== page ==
Friday, September 21, 2012

The third plane

Referring back to my last post about traits of the earlier planes of development recurring once the child moves to a later plane, made me think hard about the behaviours that my eldest (particularly last year) displayed as he moved from 11 - 12years.

Of course, this can't all, by some miracle, be put down to him stepping over that imaginary boundary from childhood into puberty, some of it is also down to a transition from primary school to secondary and with that, a huge amount more homework, responsibility, kit to carry, hours in school etc.

However, the one thing that frustrated me the most until I re read Montessori's philosophy on the four planes of development, was the fact he was so disorganised and forgetful. Particularly when, at two, he would spend hours lining up his cars, at six was methodically working through his work diary to complete the things that needed doing in his school day...
How can you go to school wearing two shoes, and come home with your trainers on but only one shoe in your bag?
How can you forget your homework that you were told to put in your bag straightaway?
How can you forget to take in your swimming kit for the day when you ALWAYS have swimming?
How can you be so tearful about something that seems contrite and in the next minute, you're fine again?
How can you possibly have so many colds?
And how can your eczema be so bad again? It's not been this bad since you were three!

So, I re read what she said about the 12 - 15 age group. How they were prone to mood swings and erratic behaviours, about how they lapsed in concentration and how, she in fact compared this period much like the toddler period of 3 - 6

The toddler becomes engrossed in activities and, if they are not ready to complete the task when asked, there can be quite a tantrum ensuing. They can go to the park with their favourite toy, but easily leave said toy behind on the swing.

Interestingly she states that the period from 12 - 18 is "the period of life in which physical maturity is attained is a delicate and difficult time, because of the rapid development and change which the organism must go through." (From Childhood to Adolescence as cited by Camillo Grazzini in the NAMTA journal Vo.20 no. 1 2004)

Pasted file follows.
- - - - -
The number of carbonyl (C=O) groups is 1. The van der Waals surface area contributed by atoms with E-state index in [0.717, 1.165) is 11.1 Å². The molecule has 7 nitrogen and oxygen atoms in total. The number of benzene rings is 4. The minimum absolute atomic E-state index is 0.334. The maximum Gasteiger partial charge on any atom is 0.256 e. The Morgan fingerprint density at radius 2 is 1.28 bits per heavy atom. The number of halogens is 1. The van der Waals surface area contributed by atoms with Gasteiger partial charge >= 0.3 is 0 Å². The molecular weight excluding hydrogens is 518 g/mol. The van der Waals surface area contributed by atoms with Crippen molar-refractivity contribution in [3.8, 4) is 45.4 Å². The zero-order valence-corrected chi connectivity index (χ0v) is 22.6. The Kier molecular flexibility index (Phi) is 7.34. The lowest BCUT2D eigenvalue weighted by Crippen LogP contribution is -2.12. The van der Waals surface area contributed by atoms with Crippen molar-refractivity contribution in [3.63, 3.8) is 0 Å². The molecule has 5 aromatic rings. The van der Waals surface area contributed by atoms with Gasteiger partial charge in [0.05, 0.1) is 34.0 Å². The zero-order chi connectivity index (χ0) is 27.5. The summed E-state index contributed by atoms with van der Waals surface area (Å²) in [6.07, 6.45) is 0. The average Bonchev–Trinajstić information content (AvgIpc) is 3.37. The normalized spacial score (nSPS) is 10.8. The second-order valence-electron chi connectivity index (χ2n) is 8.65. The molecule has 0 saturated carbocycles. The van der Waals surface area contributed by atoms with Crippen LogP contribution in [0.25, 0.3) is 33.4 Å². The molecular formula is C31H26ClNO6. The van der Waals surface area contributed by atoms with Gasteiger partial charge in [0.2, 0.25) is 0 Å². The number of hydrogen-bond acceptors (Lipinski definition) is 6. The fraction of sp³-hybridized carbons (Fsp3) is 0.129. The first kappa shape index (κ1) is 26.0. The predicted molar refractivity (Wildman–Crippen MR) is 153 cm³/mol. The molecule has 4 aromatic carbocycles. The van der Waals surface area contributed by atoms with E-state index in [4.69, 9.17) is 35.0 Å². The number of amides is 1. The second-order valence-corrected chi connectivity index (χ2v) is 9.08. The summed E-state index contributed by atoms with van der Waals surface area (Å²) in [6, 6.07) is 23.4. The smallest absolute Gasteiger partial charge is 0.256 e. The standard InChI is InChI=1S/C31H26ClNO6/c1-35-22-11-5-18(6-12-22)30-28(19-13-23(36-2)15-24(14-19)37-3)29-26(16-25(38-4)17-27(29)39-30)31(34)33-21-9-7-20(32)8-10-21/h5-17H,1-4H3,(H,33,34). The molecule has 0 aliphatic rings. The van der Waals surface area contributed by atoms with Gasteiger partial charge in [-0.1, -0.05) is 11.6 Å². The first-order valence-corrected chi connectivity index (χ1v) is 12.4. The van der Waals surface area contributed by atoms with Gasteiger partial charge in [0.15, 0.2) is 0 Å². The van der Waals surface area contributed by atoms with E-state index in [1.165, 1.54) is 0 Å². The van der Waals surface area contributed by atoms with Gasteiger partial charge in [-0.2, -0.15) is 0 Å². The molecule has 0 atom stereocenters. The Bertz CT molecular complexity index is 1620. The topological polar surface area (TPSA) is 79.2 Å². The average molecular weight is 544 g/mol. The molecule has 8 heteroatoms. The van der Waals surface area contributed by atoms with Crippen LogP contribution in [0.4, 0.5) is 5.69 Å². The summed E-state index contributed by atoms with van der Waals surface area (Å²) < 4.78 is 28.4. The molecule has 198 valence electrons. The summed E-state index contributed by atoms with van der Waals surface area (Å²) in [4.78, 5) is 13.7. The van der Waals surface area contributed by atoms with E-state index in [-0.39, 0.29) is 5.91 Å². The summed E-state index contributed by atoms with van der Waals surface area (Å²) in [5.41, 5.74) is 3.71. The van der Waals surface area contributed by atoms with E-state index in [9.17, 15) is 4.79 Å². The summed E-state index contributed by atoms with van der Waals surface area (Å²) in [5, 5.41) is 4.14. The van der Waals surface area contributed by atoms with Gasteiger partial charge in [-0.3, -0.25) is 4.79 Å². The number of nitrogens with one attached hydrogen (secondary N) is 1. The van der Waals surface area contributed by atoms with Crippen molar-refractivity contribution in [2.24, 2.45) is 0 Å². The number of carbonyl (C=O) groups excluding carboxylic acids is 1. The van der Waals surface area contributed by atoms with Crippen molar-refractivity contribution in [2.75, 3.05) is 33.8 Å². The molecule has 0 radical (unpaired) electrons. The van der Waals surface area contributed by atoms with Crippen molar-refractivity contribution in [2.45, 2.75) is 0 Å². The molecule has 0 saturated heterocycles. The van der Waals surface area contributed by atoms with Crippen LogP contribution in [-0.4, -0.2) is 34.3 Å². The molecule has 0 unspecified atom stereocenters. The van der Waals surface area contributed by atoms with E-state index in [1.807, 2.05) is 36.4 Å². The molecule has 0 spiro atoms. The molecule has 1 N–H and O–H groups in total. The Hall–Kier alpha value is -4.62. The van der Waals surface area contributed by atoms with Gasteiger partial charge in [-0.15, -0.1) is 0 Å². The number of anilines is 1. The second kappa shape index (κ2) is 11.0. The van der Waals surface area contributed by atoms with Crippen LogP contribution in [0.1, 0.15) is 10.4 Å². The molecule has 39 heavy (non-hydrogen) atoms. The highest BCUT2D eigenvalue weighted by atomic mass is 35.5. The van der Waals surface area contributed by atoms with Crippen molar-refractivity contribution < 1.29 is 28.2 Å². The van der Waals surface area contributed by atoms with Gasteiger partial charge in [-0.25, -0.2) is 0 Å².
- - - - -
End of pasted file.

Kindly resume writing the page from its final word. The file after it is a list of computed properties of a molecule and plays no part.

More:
She not only means that the child can go through periods of physical illness, but there is likely to spiritual sickness too. It rings true that the teen is more susceptible to glandular fever or meningitis at this time, just like the toddler was at more risk for these illnesses before the age of 5,  than any other. Then there being huge hormonal changes that will bring around mental confusion.

So, it is with care and dilligence that my approach toward my newly developing teen is prepared as much as I can, with some reference back to how I would have approached a situation when he was three or four.

If he needed to remember things, I would have continually reminded him, so together we have all made place mats for breakfast time that I've laminated. On these are the lists of all the things they individually need to remember to take with them each day. We are preparing as much as possible the night before. There is still a strong element of structure and order to our home so that they know where things are in order to find them and put them back. They have chores which, I have been giving to them as a lump ie: they need to clean and feed the guinea pigs, dry up, get in the eggs, however, I am realising that it might be easier for them if the jobs were directly allocated so that each child had one area in which to care.
I have also made a concerted effort to give him vitamins each morning to limit the colds and 'maladies' that he gets.
I'm still incredibly fastidious about what goes into his body as I believe that much of their outer personality comes from their inner health (spiritual and physical). He currently keeps a food diary as we are eliminating dairy as a trial period to see whether his eczema improves, it also gives him a good overview as to his mood and sluggishness to see if what he has eaten may have had an effect.

I'm know there is a huge learning curve for all of us, but this is a start.
I know that our schooling system in the UK, does not cater sufficiently for this change in children at secondary school. At a time when they need to grow and sleep, they are on buses at 8am in the morning and working until 8pm at night. At a time when they need to be able to almost go through sensitive periods again, where boys, in particular, need to move to learn; they are put in rows behind desks and taught the same things for the same exams regardless of what they 'want' to learn. I think we have chosen a good school for our eldest. It appears to be nurturing and the pastoral care is outstanding. There are a huge range of activities on offer for them, although emphasis is, naturally, on striving to do the best they can.
There is a good grounding in truth and respect for others. There is a LOT of time spent outside, physical education, gardening and farming (yes, my son's school is getting cows!!! I was thrilled - but sadly they don't offer animal husbandry and horticulture lessons to the parents!) so they are aware of the need to engage in reality. If we can continue to foster his needs at home,  he will become a good man.

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